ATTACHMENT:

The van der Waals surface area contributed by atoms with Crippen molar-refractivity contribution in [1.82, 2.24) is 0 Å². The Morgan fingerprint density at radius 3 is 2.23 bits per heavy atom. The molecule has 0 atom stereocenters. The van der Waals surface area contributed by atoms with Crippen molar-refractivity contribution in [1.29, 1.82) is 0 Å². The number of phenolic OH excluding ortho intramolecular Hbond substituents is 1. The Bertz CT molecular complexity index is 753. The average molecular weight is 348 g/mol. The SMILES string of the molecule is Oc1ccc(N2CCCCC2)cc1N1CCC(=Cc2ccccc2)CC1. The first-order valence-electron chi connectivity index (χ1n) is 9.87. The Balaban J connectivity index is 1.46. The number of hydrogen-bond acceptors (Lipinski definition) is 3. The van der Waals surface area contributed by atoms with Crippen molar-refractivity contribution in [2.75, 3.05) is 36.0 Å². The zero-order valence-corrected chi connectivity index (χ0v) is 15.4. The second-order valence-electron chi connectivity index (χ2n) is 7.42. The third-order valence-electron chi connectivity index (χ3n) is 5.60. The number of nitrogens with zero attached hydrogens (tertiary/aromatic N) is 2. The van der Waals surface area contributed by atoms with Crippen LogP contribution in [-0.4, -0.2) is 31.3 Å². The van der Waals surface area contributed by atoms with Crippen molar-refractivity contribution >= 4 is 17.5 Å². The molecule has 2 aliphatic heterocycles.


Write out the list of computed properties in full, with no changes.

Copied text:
The van der Waals surface area contributed by atoms with Crippen molar-refractivity contribution in [1.82, 2.24) is 0 Å². The Morgan fingerprint density at radius 3 is 2.23 bits per heavy atom. The molecule has 0 atom stereocenters. The van der Waals surface area contributed by atoms with Crippen molar-refractivity contribution in [1.29, 1.82) is 0 Å². The number of phenolic OH excluding ortho intramolecular Hbond substituents is 1. The Bertz CT molecular complexity index is 753. The average molecular weight is 348 g/mol. The SMILES string of the molecule is Oc1ccc(N2CCCCC2)cc1N1CCC(=Cc2ccccc2)CC1. The first-order valence-electron chi connectivity index (χ1n) is 9.87. The Balaban J connectivity index is 1.46. The number of hydrogen-bond acceptors (Lipinski definition) is 3. The van der Waals surface area contributed by atoms with Crippen molar-refractivity contribution in [2.75, 3.05) is 36.0 Å². The zero-order valence-corrected chi connectivity index (χ0v) is 15.4. The second-order valence-electron chi connectivity index (χ2n) is 7.42. The third-order valence-electron chi connectivity index (χ3n) is 5.60. The number of nitrogens with zero attached hydrogens (tertiary/aromatic N) is 2. The van der Waals surface area contributed by atoms with Crippen LogP contribution in [-0.4, -0.2) is 31.3 Å². The van der Waals surface area contributed by atoms with Crippen molar-refractivity contribution >= 4 is 17.5 Å². The molecule has 2 aliphatic heterocycles.